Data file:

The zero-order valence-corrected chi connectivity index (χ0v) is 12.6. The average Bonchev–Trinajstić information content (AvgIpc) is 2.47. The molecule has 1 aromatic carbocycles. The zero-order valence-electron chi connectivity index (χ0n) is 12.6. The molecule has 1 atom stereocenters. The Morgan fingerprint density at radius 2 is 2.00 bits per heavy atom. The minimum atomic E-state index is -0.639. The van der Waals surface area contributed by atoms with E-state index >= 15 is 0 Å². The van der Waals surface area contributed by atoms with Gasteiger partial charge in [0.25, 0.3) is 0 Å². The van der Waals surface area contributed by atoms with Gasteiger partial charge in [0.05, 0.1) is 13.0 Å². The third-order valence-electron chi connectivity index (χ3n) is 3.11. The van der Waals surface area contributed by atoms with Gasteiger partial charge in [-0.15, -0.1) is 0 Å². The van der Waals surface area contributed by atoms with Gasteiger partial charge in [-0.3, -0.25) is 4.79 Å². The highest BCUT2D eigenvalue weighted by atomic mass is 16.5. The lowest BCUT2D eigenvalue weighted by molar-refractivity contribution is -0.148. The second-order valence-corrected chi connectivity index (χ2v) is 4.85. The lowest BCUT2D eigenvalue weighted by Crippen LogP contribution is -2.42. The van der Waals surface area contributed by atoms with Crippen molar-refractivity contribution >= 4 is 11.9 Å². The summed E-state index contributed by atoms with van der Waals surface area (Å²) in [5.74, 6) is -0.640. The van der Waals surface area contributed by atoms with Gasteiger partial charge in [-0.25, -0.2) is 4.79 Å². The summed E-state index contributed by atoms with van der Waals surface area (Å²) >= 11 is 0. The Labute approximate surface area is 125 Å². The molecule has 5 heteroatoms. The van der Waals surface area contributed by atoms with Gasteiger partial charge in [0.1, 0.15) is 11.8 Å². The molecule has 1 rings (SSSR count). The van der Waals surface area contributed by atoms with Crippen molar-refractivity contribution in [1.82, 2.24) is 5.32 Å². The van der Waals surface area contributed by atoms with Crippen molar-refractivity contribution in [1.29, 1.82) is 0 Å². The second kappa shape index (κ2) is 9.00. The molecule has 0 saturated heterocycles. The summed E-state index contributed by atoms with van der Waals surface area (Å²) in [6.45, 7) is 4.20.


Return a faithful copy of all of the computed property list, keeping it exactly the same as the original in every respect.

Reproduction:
The zero-order valence-corrected chi connectivity index (χ0v) is 12.6. The average Bonchev–Trinajstić information content (AvgIpc) is 2.47. The molecule has 1 aromatic carbocycles. The zero-order valence-electron chi connectivity index (χ0n) is 12.6. The molecule has 1 atom stereocenters. The Morgan fingerprint density at radius 2 is 2.00 bits per heavy atom. The minimum atomic E-state index is -0.639. The van der Waals surface area contributed by atoms with E-state index >= 15 is 0 Å². The van der Waals surface area contributed by atoms with Gasteiger partial charge in [0.25, 0.3) is 0 Å². The van der Waals surface area contributed by atoms with Gasteiger partial charge in [0.05, 0.1) is 13.0 Å². The third-order valence-electron chi connectivity index (χ3n) is 3.11. The van der Waals surface area contributed by atoms with Gasteiger partial charge in [-0.15, -0.1) is 0 Å². The van der Waals surface area contributed by atoms with Gasteiger partial charge in [-0.3, -0.25) is 4.79 Å². The highest BCUT2D eigenvalue weighted by atomic mass is 16.5. The lowest BCUT2D eigenvalue weighted by molar-refractivity contribution is -0.148. The second-order valence-corrected chi connectivity index (χ2v) is 4.85. The lowest BCUT2D eigenvalue weighted by Crippen LogP contribution is -2.42. The van der Waals surface area contributed by atoms with Crippen molar-refractivity contribution >= 4 is 11.9 Å². The summed E-state index contributed by atoms with van der Waals surface area (Å²) in [5.74, 6) is -0.640. The van der Waals surface area contributed by atoms with Gasteiger partial charge in [-0.25, -0.2) is 4.79 Å². The summed E-state index contributed by atoms with van der Waals surface area (Å²) >= 11 is 0. The Labute approximate surface area is 125 Å². The molecule has 5 heteroatoms. The van der Waals surface area contributed by atoms with Gasteiger partial charge in [0.1, 0.15) is 11.8 Å². The molecule has 1 rings (SSSR count). The van der Waals surface area contributed by atoms with Crippen molar-refractivity contribution in [1.82, 2.24) is 5.32 Å². The van der Waals surface area contributed by atoms with Crippen molar-refractivity contribution in [1.29, 1.82) is 0 Å². The second kappa shape index (κ2) is 9.00. The molecule has 0 saturated heterocycles. The summed E-state index contributed by atoms with van der Waals surface area (Å²) in [6.45, 7) is 4.20.